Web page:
Home > Interviews > City of Glass Interview August 2011

City of Glass Interview August 2011

Catherine May

Triangle

Ahead of the release of their new EP, The Diving Bell, on September 5th, we caught up with Michael Champion from Canadian duo City of Glass to talk about Canada, the record and Justin Bieber. Oh, we also decided to shake things up a bit and ask some quickfire questions too…

MTTM: Your band name clearly draws reference to your home city of Vancouver – has growing up in the city had a big influence on your sound in general?

Michael Champion: In some ways. Vancouver is a fairly isolated city and it rains from fall to spring, so if you’re at all introverted the conditions help further that. It’s a beautiful place as well, but in many ways can be quite cold and unwelcoming so I think that helped in creating the lost, disconnected sense we try and get across in our songs. I love Vancouver though; it will always be home.

MTTM: If you had to pick one (just one!) artist who’d had the biggest influence on you as a band who would it be?

MC: That’s tough. I guess thinking about the sound of our band and where we pulled a lot of inspiration from it would probably be The Whitest Boy Alive. Our minimalist approach and the way we view guitar and drums was heavily impacted by them.

MTTM: Do you prefer playing in front of huge crowds (like the Snowboard festival in Canada) or playing in more intimate venues as you will be in London?

MC: At this point I prefer more intimate venues. I think most musicians would agree that the best part about playing live is connecting with the audience, so a packed venue of people who love your music will always win over a large crowd of strangers. We’ve never experienced an arena singing along to our songs, I’m sure that would be a fairly surreal experience.

MTTM: What can fans expect from your forthcoming EP? Are there similarities to your previous EPs?

MC: This EP is a big step forward for us. We’ve recorded a full length album as well which this EP is a prelude to, and I think we’re starting to finally get to the point where we are writing what we want to hear. It’s a strange process going from being happy you can write a song to being upset because the songs don’t express what you want them too. We’ve moved away from some aspects of our writing we weren’t too enamored with and have learned how to properly embrace others. It’s always a battle to keep moving forward to a place you’re happy with, otherwise what’s the point? I realize I didn’t properly answer that question. Our first EP, Equations, was definitely us in more of a shiny pop mode, and I think we’ve started to tone down that down a bit and focus on being more personal and emotional. It’s darker, and much more intimate than anything we’ve done before.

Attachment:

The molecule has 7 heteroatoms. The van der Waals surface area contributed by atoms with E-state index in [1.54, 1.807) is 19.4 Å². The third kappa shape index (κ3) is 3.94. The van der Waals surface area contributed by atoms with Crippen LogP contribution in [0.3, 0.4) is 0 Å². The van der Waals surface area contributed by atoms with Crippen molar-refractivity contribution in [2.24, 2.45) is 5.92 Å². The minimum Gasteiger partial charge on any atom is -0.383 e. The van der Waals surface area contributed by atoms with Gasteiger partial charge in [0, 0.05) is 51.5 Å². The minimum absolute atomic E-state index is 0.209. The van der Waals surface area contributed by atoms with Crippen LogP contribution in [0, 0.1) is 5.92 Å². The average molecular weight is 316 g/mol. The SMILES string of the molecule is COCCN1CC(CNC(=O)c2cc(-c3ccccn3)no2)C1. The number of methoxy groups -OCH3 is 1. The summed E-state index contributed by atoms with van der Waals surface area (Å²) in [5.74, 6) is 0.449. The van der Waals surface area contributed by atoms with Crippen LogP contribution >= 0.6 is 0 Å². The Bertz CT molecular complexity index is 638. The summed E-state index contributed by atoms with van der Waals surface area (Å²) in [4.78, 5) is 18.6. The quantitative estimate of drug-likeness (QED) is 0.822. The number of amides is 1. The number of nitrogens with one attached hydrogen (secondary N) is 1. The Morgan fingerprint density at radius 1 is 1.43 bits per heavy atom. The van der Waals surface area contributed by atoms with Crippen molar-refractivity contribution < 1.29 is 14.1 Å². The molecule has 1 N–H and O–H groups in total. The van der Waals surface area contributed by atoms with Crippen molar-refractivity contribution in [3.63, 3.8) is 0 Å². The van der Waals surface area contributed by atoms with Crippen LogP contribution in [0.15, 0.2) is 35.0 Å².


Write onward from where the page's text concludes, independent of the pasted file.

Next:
MTTM: If there’s one thing you could’ve told yourselves two or three years ago when you were starting out with the EPs what would it be and why?

MC: Go with your gut. If you feel weird about something then make changes. It’s easy to think something is good if someone likes it, but at the end of the day it’s your name on it so do whatever you can to make it something you want to hear.

MTTM: What can UK fans expect from your live performances?

MC: Flying Van Halen jump kicks, fireworks, bloodletting, all the good stuff… No, our live show is pretty understated, we focus more on trying to get the emotion of the songs across and hopefully connect with the audience on that level.

MTTM: Can you briefly tell us what’s happening in the Canadian music industry that doesn’t involve Justin Bieber?

MC: Ha ha, I don’t think Justin Bieber is ever even in Canada, he’s basically American at this point. There’s been some fantastic bands that have come out of Canada in recent years and have done really well on the international stage both critically and commercially, (Arcade Fire, Feist, Broken Social Scene, Metric, New Pornographers, Stars) but there are so many great bands that haven’t been noticed yet. Canada is a strange place to make music, the major centres are all so far away from each other that you end up having a real disconnect between them. It seems artists don’t get big all across Canada until they start breaking through internationally. Considering it’s smaller population, I think Canada produces quite a large volume of quality music.

MTTM: What’s next for City of Glass?

MC: We’re living in Berlin and touring the UK and Europe until the end of the year. Then we return to Vancouver where we’ll release our first full length album and tour the US and Canada.

Quick Fire Questions:

MTTM: East Coast or West Coast?

MC: West Coast. Unless you’re referring to rap, then… hmmm, anything but South.

MTTM: Pop or Rock?

MC: I was raised on Motown, have to go with pop.

MTTM: Bieber or Bublé?

MC: Bublé. He’s from the same suburb of Vancouver we’re from, plus, well, Bieber?

MTTM: London or New York?

MC: I haven’t been to New York and I’ve been to London a few times, so based on that I have to go with London. But I’m a big city/architecture geek, so I have a feeling once I get to New York it’ll probably be my favorite place on the planet.

MTTM: Electric or Acoustic guitar?

MC: Electric. I like acoustic, but the way I approach guitar makes way more sense on an electric.

www.cityofglassmusic.com

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